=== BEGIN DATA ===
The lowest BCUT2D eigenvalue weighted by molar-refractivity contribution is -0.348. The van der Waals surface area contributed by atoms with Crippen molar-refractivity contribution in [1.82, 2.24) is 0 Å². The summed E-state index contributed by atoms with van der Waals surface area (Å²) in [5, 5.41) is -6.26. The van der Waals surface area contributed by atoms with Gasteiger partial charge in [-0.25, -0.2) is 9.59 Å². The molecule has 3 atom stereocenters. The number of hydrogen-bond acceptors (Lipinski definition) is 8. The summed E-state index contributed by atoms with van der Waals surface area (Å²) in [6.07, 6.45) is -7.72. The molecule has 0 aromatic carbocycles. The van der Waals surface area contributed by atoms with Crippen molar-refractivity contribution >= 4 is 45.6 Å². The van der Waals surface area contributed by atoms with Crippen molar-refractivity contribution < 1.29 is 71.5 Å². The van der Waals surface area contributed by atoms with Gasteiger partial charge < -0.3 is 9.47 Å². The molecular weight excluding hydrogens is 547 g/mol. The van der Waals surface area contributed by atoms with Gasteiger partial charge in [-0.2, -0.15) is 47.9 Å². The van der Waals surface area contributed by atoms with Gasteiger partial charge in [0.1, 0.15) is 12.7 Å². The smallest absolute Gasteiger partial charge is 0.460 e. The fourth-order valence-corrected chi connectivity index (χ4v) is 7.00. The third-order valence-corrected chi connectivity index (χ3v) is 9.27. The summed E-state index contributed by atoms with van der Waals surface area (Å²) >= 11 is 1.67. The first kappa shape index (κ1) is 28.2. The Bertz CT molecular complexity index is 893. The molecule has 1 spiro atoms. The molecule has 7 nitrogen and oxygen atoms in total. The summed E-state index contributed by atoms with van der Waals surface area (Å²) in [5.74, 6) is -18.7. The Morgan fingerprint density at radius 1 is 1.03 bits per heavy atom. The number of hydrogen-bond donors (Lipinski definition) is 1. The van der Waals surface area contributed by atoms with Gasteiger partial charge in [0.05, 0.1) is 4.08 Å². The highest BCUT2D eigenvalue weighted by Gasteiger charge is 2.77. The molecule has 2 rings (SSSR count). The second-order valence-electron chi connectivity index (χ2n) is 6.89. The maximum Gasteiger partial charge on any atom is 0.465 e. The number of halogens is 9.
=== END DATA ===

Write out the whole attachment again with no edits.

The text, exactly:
The lowest BCUT2D eigenvalue weighted by molar-refractivity contribution is -0.348. The van der Waals surface area contributed by atoms with Crippen molar-refractivity contribution in [1.82, 2.24) is 0 Å². The summed E-state index contributed by atoms with van der Waals surface area (Å²) in [5, 5.41) is -6.26. The van der Waals surface area contributed by atoms with Gasteiger partial charge in [-0.25, -0.2) is 9.59 Å². The molecule has 3 atom stereocenters. The number of hydrogen-bond acceptors (Lipinski definition) is 8. The summed E-state index contributed by atoms with van der Waals surface area (Å²) in [6.07, 6.45) is -7.72. The molecule has 0 aromatic carbocycles. The van der Waals surface area contributed by atoms with Crippen molar-refractivity contribution >= 4 is 45.6 Å². The van der Waals surface area contributed by atoms with Crippen molar-refractivity contribution < 1.29 is 71.5 Å². The van der Waals surface area contributed by atoms with Gasteiger partial charge < -0.3 is 9.47 Å². The molecular weight excluding hydrogens is 547 g/mol. The van der Waals surface area contributed by atoms with Gasteiger partial charge in [-0.2, -0.15) is 47.9 Å². The van der Waals surface area contributed by atoms with Gasteiger partial charge in [0.1, 0.15) is 12.7 Å². The smallest absolute Gasteiger partial charge is 0.460 e. The fourth-order valence-corrected chi connectivity index (χ4v) is 7.00. The third-order valence-corrected chi connectivity index (χ3v) is 9.27. The summed E-state index contributed by atoms with van der Waals surface area (Å²) >= 11 is 1.67. The first kappa shape index (κ1) is 28.2. The Bertz CT molecular complexity index is 893. The molecule has 1 spiro atoms. The molecule has 7 nitrogen and oxygen atoms in total. The summed E-state index contributed by atoms with van der Waals surface area (Å²) in [5.74, 6) is -18.7. The Morgan fingerprint density at radius 1 is 1.03 bits per heavy atom. The number of hydrogen-bond donors (Lipinski definition) is 1. The van der Waals surface area contributed by atoms with Gasteiger partial charge in [0.05, 0.1) is 4.08 Å². The highest BCUT2D eigenvalue weighted by Gasteiger charge is 2.77. The molecule has 2 rings (SSSR count). The second-order valence-electron chi connectivity index (χ2n) is 6.89. The maximum Gasteiger partial charge on any atom is 0.465 e. The number of halogens is 9.